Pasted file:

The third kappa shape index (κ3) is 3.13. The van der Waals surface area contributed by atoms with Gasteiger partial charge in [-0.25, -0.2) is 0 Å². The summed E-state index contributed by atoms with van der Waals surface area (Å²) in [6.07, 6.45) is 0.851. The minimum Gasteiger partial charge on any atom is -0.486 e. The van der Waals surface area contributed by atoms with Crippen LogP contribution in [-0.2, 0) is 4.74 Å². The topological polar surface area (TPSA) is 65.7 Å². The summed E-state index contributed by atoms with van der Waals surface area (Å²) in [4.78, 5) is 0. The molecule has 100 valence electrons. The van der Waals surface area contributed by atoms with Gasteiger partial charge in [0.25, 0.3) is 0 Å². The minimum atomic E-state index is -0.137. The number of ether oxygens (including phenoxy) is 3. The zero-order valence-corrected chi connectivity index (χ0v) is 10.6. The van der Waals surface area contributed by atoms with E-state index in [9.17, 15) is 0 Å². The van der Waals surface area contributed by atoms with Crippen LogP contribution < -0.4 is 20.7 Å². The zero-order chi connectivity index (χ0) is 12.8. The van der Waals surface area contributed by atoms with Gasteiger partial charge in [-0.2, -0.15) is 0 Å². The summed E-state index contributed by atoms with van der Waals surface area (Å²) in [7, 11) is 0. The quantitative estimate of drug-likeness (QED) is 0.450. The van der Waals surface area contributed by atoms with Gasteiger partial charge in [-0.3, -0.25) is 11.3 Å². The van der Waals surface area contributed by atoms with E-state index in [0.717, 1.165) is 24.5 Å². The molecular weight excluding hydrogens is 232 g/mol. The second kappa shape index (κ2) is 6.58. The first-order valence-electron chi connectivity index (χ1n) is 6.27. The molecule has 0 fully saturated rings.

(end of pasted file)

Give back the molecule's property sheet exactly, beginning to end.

The third kappa shape index (κ3) is 3.13. The van der Waals surface area contributed by atoms with Gasteiger partial charge in [-0.25, -0.2) is 0 Å². The summed E-state index contributed by atoms with van der Waals surface area (Å²) in [6.07, 6.45) is 0.851. The minimum Gasteiger partial charge on any atom is -0.486 e. The van der Waals surface area contributed by atoms with Crippen LogP contribution in [-0.2, 0) is 4.74 Å². The topological polar surface area (TPSA) is 65.7 Å². The summed E-state index contributed by atoms with van der Waals surface area (Å²) in [4.78, 5) is 0. The molecule has 100 valence electrons. The van der Waals surface area contributed by atoms with Gasteiger partial charge in [0.25, 0.3) is 0 Å². The minimum atomic E-state index is -0.137. The number of ether oxygens (including phenoxy) is 3. The zero-order valence-corrected chi connectivity index (χ0v) is 10.6. The van der Waals surface area contributed by atoms with E-state index in [9.17, 15) is 0 Å². The van der Waals surface area contributed by atoms with Crippen LogP contribution < -0.4 is 20.7 Å². The zero-order chi connectivity index (χ0) is 12.8. The van der Waals surface area contributed by atoms with Gasteiger partial charge in [-0.2, -0.15) is 0 Å². The summed E-state index contributed by atoms with van der Waals surface area (Å²) in [7, 11) is 0. The quantitative estimate of drug-likeness (QED) is 0.450. The van der Waals surface area contributed by atoms with Gasteiger partial charge in [-0.3, -0.25) is 11.3 Å². The van der Waals surface area contributed by atoms with E-state index in [0.717, 1.165) is 24.5 Å². The molecular weight excluding hydrogens is 232 g/mol. The second kappa shape index (κ2) is 6.58. The first-order valence-electron chi connectivity index (χ1n) is 6.27. The molecule has 0 fully saturated rings.